Many of us have heard the Eleanor Roosevelt quote “No one can make you feel inferior without your consent.”
When it comes to something as personal as our writing, though, sometimes it's hard to put that advice into practice.
While most people you talk to about your books will be supportive or at least polite, odds are you will run into someone (or more than one someones) who says something that leaves you feeling bad about yourself or your writing.
The comment may be made unintentionally or it might be designed to belittle you.
As I mentioned last week in Mastering Talking About Your Books, fear of these types of comments can keep us from telling people about our writing despite that it helps our careers to do so. I think this can be especially so for self-published writers because we don't have the outside validation that trad-published writers get when a traditional publisher backs their work.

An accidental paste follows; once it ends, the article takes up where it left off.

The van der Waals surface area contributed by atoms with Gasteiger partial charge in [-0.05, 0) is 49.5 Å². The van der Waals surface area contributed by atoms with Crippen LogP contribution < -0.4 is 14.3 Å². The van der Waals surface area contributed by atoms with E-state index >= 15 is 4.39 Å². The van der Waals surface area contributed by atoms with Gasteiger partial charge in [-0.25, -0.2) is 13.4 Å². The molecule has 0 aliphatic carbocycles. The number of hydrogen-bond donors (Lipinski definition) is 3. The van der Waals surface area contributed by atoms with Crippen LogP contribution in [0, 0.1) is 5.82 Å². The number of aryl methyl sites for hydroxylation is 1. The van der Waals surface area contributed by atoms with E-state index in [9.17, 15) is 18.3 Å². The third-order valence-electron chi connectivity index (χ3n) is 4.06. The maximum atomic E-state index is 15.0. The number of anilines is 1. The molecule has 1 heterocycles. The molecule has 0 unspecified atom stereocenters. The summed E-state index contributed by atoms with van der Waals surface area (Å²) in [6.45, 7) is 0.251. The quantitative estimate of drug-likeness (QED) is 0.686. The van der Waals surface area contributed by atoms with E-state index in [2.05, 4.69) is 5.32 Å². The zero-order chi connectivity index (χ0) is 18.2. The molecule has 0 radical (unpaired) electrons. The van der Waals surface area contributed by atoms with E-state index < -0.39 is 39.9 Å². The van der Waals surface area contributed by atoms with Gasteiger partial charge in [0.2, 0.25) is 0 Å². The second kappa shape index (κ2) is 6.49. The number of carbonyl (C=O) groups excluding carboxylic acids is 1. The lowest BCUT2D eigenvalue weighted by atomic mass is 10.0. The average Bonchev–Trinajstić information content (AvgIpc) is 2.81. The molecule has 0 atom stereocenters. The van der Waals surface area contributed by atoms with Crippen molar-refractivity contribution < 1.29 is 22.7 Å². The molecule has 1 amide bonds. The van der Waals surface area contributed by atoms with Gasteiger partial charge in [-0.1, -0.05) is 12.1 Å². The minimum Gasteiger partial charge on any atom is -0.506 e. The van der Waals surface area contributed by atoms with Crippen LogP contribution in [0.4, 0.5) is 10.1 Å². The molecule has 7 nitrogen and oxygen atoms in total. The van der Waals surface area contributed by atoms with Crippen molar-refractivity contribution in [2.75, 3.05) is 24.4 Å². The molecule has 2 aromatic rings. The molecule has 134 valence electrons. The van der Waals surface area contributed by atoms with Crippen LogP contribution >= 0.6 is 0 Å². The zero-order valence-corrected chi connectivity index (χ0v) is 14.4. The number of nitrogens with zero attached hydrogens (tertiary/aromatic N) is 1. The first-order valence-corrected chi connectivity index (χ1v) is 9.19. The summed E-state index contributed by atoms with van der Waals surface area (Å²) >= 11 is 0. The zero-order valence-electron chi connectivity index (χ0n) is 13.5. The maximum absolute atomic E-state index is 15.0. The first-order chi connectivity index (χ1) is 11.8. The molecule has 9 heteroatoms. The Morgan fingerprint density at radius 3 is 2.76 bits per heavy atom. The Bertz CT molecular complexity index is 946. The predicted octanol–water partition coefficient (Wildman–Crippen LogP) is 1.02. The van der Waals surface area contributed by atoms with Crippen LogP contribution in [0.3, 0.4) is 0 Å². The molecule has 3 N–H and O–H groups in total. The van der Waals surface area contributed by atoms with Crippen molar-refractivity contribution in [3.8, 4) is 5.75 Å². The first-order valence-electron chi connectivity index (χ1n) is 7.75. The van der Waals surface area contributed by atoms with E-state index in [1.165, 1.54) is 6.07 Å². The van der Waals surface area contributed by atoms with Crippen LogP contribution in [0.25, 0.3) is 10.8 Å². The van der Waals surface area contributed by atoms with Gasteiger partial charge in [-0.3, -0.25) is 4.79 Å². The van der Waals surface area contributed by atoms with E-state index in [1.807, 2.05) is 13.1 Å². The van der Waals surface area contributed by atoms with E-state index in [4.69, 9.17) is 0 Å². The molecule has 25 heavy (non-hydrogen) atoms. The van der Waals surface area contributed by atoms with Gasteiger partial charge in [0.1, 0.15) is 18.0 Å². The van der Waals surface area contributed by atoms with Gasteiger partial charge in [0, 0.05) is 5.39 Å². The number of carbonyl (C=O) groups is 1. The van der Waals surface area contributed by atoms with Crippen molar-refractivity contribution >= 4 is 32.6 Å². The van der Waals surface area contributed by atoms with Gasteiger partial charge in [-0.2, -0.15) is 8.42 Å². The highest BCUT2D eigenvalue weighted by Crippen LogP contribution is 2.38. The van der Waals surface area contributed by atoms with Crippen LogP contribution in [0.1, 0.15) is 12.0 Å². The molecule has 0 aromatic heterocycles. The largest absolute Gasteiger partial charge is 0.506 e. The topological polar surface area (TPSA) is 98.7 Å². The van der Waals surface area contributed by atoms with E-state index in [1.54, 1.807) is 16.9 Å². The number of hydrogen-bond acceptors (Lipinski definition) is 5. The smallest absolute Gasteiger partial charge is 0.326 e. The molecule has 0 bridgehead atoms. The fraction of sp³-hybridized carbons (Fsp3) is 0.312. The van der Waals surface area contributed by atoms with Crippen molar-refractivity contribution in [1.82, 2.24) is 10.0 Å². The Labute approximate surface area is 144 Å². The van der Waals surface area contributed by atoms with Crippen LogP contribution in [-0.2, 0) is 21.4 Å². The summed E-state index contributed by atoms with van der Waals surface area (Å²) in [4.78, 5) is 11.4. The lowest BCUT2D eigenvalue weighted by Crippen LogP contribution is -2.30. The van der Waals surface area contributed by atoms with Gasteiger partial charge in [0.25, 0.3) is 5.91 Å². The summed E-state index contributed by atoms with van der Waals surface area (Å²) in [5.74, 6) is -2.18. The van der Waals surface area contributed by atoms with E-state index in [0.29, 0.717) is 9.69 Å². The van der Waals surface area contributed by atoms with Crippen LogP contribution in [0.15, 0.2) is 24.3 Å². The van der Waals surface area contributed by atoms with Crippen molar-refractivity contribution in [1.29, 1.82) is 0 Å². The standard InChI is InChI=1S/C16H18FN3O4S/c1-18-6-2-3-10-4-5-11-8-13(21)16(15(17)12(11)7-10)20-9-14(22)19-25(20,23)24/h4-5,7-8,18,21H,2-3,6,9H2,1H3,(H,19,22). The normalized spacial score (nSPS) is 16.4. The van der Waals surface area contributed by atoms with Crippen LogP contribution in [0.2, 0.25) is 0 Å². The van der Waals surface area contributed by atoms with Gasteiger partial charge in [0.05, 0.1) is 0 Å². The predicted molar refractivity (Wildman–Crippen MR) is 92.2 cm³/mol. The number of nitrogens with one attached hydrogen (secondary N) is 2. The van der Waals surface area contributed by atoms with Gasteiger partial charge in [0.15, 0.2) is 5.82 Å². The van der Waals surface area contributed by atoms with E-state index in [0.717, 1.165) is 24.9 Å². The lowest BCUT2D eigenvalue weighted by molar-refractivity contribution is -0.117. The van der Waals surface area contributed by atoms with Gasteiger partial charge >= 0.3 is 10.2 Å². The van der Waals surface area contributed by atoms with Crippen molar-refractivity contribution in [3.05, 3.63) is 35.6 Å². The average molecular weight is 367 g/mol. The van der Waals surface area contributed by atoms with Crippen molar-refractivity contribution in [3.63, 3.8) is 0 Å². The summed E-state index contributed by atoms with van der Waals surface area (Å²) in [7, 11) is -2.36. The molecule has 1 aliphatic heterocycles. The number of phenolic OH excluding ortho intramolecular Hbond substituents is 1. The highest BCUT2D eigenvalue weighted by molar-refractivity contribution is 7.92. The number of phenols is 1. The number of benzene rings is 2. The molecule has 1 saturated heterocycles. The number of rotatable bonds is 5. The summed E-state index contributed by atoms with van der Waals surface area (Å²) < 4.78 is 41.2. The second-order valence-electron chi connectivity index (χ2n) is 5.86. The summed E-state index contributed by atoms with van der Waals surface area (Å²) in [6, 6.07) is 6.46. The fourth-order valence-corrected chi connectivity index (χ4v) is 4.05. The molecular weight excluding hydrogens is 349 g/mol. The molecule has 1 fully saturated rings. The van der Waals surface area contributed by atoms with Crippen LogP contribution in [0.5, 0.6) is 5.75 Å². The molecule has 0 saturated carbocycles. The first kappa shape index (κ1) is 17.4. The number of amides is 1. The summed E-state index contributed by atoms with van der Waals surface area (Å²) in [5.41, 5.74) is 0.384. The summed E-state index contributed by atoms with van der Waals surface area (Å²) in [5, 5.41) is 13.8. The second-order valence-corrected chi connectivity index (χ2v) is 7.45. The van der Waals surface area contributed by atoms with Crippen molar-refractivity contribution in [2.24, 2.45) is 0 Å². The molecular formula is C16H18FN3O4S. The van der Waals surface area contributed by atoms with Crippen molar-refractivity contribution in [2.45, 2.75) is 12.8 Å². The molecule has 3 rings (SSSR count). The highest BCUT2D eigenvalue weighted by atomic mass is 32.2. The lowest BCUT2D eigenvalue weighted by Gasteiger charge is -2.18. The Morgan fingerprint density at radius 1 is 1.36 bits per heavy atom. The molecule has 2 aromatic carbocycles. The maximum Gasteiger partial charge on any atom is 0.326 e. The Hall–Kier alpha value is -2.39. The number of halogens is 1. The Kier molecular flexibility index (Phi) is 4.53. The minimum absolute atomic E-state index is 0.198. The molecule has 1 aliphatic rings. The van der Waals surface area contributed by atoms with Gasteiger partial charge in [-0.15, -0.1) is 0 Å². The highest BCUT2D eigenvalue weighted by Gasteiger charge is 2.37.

Below are a few thoughts on how to handle unkind, thoughtless, or snarky comments, followed by a some responses I've used.
Taking Comments In The Best Light
I find it helpful to answer each comment or question as if it had been meant in the most positive way possible.
For one thing, that might be true.
Sometimes the person is genuinely asking for information or expressing interest or support, but doesn't know a question might be intrusive or upsetting.
When I was submitting a manuscript to publishers and agents and getting rounds of rejections, a business colleague of mine would always say, “Hey, keep trying, you’ll be just like that Harry Potter lady. Pretty soon you’ll be a millionaire.”
He was trying to be supportive, but every time I’d plummet into depression because I couldn’t possibly have felt farther from J.K. Rowling. My colleague didn’t know that I’d already been trying, and trying, and trying for years. I’d written several novels, yet I’d never made a single dollar on a piece of fiction. (I sold one short story for $15 and the check bounced.)